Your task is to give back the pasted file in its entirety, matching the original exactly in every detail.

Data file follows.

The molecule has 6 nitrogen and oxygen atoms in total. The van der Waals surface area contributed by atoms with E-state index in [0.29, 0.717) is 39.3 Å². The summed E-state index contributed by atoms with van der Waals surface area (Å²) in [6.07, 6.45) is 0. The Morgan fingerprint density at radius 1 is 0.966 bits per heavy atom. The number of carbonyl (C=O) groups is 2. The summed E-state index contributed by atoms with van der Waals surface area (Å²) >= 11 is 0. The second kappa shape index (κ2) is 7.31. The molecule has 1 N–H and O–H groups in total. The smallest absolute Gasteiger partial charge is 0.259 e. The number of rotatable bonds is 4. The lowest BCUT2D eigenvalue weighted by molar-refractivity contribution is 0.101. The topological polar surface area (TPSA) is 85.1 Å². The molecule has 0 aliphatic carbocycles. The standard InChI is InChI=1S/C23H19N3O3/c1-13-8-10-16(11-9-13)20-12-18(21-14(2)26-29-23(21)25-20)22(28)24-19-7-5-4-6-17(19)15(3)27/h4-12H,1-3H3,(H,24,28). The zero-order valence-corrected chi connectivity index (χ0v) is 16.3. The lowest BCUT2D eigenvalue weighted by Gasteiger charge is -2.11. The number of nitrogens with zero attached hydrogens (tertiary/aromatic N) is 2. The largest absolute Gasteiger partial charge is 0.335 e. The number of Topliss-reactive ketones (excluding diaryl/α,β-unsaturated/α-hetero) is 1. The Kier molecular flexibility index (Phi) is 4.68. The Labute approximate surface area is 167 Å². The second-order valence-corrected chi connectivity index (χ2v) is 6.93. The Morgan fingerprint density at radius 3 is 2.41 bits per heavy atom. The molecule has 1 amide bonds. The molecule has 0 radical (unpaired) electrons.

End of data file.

The molecule has 6 nitrogen and oxygen atoms in total. The van der Waals surface area contributed by atoms with E-state index in [0.29, 0.717) is 39.3 Å². The summed E-state index contributed by atoms with van der Waals surface area (Å²) in [6.07, 6.45) is 0. The Morgan fingerprint density at radius 1 is 0.966 bits per heavy atom. The number of carbonyl (C=O) groups is 2. The summed E-state index contributed by atoms with van der Waals surface area (Å²) >= 11 is 0. The second kappa shape index (κ2) is 7.31. The molecule has 1 N–H and O–H groups in total. The smallest absolute Gasteiger partial charge is 0.259 e. The number of rotatable bonds is 4. The lowest BCUT2D eigenvalue weighted by molar-refractivity contribution is 0.101. The topological polar surface area (TPSA) is 85.1 Å². The molecule has 0 aliphatic carbocycles. The standard InChI is InChI=1S/C23H19N3O3/c1-13-8-10-16(11-9-13)20-12-18(21-14(2)26-29-23(21)25-20)22(28)24-19-7-5-4-6-17(19)15(3)27/h4-12H,1-3H3,(H,24,28). The zero-order valence-corrected chi connectivity index (χ0v) is 16.3. The lowest BCUT2D eigenvalue weighted by Gasteiger charge is -2.11. The number of nitrogens with zero attached hydrogens (tertiary/aromatic N) is 2. The largest absolute Gasteiger partial charge is 0.335 e. The number of Topliss-reactive ketones (excluding diaryl/α,β-unsaturated/α-hetero) is 1. The Kier molecular flexibility index (Phi) is 4.68. The Labute approximate surface area is 167 Å². The second-order valence-corrected chi connectivity index (χ2v) is 6.93. The Morgan fingerprint density at radius 3 is 2.41 bits per heavy atom. The molecule has 1 amide bonds. The molecule has 0 radical (unpaired) electrons.